Ronald Slye was one of three international commissioners with Kenya's Truth, Justice and Reconciliation Commission. Seven years after the Commission has released its final report, he deplores that almost nothing has been made of its recommendations. Kenya's truth commission was creative in many ways, he recalls, and its report is still relevant.
It is now seven years since my colleagues and I released the Final Report of the Kenyan Truth Justice and Reconciliation Commission (TJRC). With one minor exception, none of its many recommendations have been taken seriously by the government, much less implemented. None of the individuals identified as responsible for serious crimes, including some of the worst massacres in Kenya's history, have been investigated, much less prosecuted or otherwise held to account. Few individuals, and none of those most responsible, have been prosecuted or otherwise held to account for the involvement in the Post-Election Violence of 2007-2008 that left over 1,000 dead, tens of thousands seriously injured, tens of thousands of homes and business destroyed, and hundreds of thousands displaced. In fact just the other day over 190,000 people displaced from that violence called on the Kenyan government to resettle them and implement the recommendations in the TJRC Report in order to prevent the possibility of election violence in 2022.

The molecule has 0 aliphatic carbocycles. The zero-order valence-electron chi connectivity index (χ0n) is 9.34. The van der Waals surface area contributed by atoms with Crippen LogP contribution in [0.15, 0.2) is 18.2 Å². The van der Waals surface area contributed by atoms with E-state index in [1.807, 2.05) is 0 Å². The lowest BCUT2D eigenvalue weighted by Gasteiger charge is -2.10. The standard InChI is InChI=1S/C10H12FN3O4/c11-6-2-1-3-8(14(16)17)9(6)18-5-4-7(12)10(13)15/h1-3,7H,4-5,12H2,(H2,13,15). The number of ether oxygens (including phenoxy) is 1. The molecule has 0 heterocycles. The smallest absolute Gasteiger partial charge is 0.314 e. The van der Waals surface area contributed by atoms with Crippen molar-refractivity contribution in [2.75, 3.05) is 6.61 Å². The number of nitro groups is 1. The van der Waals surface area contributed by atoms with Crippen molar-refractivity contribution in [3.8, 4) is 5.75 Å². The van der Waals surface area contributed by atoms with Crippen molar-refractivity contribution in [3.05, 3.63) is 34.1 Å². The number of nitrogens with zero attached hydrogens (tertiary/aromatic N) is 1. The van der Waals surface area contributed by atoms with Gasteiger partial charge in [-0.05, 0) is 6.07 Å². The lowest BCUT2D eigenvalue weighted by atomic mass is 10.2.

In May 2013 I did not have any illusions about the reception of our Report and the government's commitment to disseminating it and treating its recommendations seriously. In the worst case, I hoped, the Report would lay dormant for a period of time - five years, ten years, twenty years? - but then be dusted off and taken seriously once the political environment had shifted sufficiently. My hope in that scenario was that there would still be something useful in our Report that would assist such an effort.
The truth as victims experienced it
Yet the passage of time inevitably dates our findings and recommendations. New violations have arisen; new information has come to light about past violations; priorities among victims and affected communities shift; a pandemic sparks a global economic recession. None of this means that the Report and its findings and recommendations are irrelevant. Instead they should be dusted off, reassessed given the current circumstances, and adjusted or rejected based upon the current priorities and political realities of victims and other relevant stakeholders.